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martyinaustin
for what it's worth, i've been down twice. once from a similar new rider sharp corner freak out/wipe out and once from riding through a "puddle" that ended up being knee keep and took me down. puddle aside, i went back the next weekend and re-tried that corner and did it. for some reason "getting back on the horse" and fixing my mistake made me able to get past it. in any case, i bet you don't make that mistake again.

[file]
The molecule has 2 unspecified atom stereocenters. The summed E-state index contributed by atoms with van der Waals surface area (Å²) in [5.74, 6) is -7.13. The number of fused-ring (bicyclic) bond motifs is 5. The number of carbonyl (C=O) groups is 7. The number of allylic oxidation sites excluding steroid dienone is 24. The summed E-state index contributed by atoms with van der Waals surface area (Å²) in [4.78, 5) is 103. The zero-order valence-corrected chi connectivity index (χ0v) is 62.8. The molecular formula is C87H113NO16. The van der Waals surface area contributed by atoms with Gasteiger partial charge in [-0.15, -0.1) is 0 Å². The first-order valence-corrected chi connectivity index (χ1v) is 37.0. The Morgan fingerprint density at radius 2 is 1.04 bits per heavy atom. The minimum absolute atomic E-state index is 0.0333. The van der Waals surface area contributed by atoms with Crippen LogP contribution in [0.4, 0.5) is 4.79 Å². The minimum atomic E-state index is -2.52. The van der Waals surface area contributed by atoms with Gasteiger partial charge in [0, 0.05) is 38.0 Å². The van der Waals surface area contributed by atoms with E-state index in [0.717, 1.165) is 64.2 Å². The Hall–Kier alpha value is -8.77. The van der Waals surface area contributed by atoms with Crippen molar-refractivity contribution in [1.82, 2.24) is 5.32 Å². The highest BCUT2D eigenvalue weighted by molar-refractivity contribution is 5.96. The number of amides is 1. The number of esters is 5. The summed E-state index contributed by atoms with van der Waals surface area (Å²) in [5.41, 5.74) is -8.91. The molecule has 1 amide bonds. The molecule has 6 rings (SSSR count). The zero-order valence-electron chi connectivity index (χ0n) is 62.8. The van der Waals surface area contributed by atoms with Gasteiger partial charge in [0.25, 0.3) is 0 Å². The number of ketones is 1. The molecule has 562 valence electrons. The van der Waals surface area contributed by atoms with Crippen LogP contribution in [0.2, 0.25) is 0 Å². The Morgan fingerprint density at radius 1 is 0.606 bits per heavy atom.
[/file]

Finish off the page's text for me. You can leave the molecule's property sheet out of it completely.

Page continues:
glad you're ok,
marty

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howlinhoss
@ladyfz sorry to hear about your crash and I am glad your ok. I suggest taking it slow to get back to feeling normal. Take short rides on uncongested roads and take it easy. Remember to always go 75% of your ability so you have the other 25% for that oh s#$t moment. Also I highly suggest going to a track day. What you will learn about yourself and the bike at a trackday is invaluable and arguably more than you will ever learn whole riding on the steets.
 

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Beemer